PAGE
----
Ann Arbor, Michigan - A new reconstruction of Antarctic ocean temperatures around the time the dinosaurs disappeared 66 million years ago supports the idea that one of the planet's biggest mass extinctions was due to the combined effects of volcanic eruptions and an asteroid impact.
Two University of Michigan researchers and a Florida colleague found two abrupt warming spikes in ocean temperatures that coincide with two previously documented extinction pulses near the end of the Cretaceous Period. The first extinction pulse has been tied to massive volcanic eruptions in India, the second to the impact of an asteroid or comet on Mexico's Yucatan Peninsula.
Both events were accompanied by warming episodes the U-M-led team found by analyzing the chemical composition of fossil shells using a recently developed technique called the carbonate clumped isotope paleothermometer.
The new technique, which avoids some of the pitfalls of previous methods, showed that Antarctic ocean temperatures jumped about 14 degrees Fahrenheit during the first of the two warming events, likely the result of massive amounts of heat-trapping carbon dioxide gas released from India's Deccan Traps volcanic region. The second warming spike was smaller and occurred about 150,000 years later, around the time of the Chicxulub impact in the Yucatan.
"This new temperature record provides a direct link between the volcanism and impact events and the extinction pulses—that link being climate change," said Sierra Petersen, a postdoctoral researcher in the U-M Department of Earth and Environmental Sciences.
"We find that the end-Cretaceous mass extinction was caused by a combination of the volcanism and meteorite impact, delivering a theoretical 'one-two punch,'" said Petersen, first author of a paper published online July 5 in the journal Nature Communications.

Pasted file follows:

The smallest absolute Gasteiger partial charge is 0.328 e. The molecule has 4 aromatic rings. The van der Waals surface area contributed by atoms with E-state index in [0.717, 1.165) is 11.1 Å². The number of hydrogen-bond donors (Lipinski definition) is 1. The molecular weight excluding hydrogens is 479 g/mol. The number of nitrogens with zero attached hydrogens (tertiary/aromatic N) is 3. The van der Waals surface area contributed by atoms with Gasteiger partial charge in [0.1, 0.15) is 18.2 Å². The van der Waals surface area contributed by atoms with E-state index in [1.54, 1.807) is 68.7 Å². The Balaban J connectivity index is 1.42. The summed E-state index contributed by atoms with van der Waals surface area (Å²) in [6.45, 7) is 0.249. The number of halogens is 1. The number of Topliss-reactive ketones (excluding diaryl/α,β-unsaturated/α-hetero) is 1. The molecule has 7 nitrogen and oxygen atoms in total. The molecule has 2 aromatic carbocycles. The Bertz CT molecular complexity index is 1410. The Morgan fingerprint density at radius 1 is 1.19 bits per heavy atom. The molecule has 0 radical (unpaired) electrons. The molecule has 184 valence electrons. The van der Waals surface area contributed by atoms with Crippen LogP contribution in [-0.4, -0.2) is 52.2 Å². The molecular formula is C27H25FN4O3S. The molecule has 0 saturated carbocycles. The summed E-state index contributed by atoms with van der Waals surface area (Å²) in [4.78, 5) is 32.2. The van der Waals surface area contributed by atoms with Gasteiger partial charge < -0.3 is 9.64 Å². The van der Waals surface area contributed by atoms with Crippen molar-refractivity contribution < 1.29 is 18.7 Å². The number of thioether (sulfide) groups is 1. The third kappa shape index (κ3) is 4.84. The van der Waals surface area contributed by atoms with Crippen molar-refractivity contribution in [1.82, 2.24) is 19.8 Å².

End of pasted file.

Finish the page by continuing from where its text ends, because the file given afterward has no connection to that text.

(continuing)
Recently, there's been growing support for the so-called press-pulse mechanism. The "press" of gradual climatic change due to Deccan Traps volcanism was followed by the instantaneous, catastrophic "pulse" of the impact. Together, these events were responsible for the KPg extinction, according to the theory.
The new record of ancient Antarctic ocean temperatures provides strong support for the press-pulse extinction mechanism, Petersen said. Pre-impact climate warming due to volcanism "may have increased ecosystem stress, making the ecosystem more vulnerable to collapse when the meteorite hit," concluded Petersen and co-authors Kyger Lohmann of U-M and Andrea Dutton of the University of Florida.
To create their new temperature record, which spans 3.5 million years at the end of the Cretaceous and the start of the Paleogene Period, the researchers analyzed the isotopic composition of 29 remarkably well-preserved shells of clam-like bivalves collected on Antarctica's Seymour Island.
These mollusks lived 65.5-to-69 million years ago in a shallow coastal delta near the northern tip of the Antarctic Peninsula. At the time, the continent was likely covered by coniferous forest, unlike the giant ice sheet that is there today.
As the 2-to-5-inch-long bivalves grew, their shells incorporated atoms of the elements oxygen and carbon of slightly different masses, or isotopes, in ratios that reveal the temperature of the surrounding seawater.
The isotopic analysis showed that seawater temperatures in the Antarctic in the Late Cretaceous averaged about 46 degrees Fahrenheit, punctuated by two abrupt warming spikes.
"A previous study found that the end-Cretaceous extinction at this location occurred in two closely timed pulses," Petersen said. "These two extinction pulses coincide with the two warming spikes we identified in our new temperature record, which each line up with one of the two 'causal events.'"
Unlike previous methods, the clumped isotope paleothermometer technique does not rely on assumptions about the isotopic composition of seawater. Those assumptions thwarted previous attempts to link temperature change and ancient extinctions on Seymour Island.
Petersen is an NSF Postdoctoral Research Fellow. The work was supported by several National Science Foundation grants. The Nature Communications paper is titled "End-Cretaceous extinction in Antarctica linked to both Deccan volcanism and meteorite impact via climate change."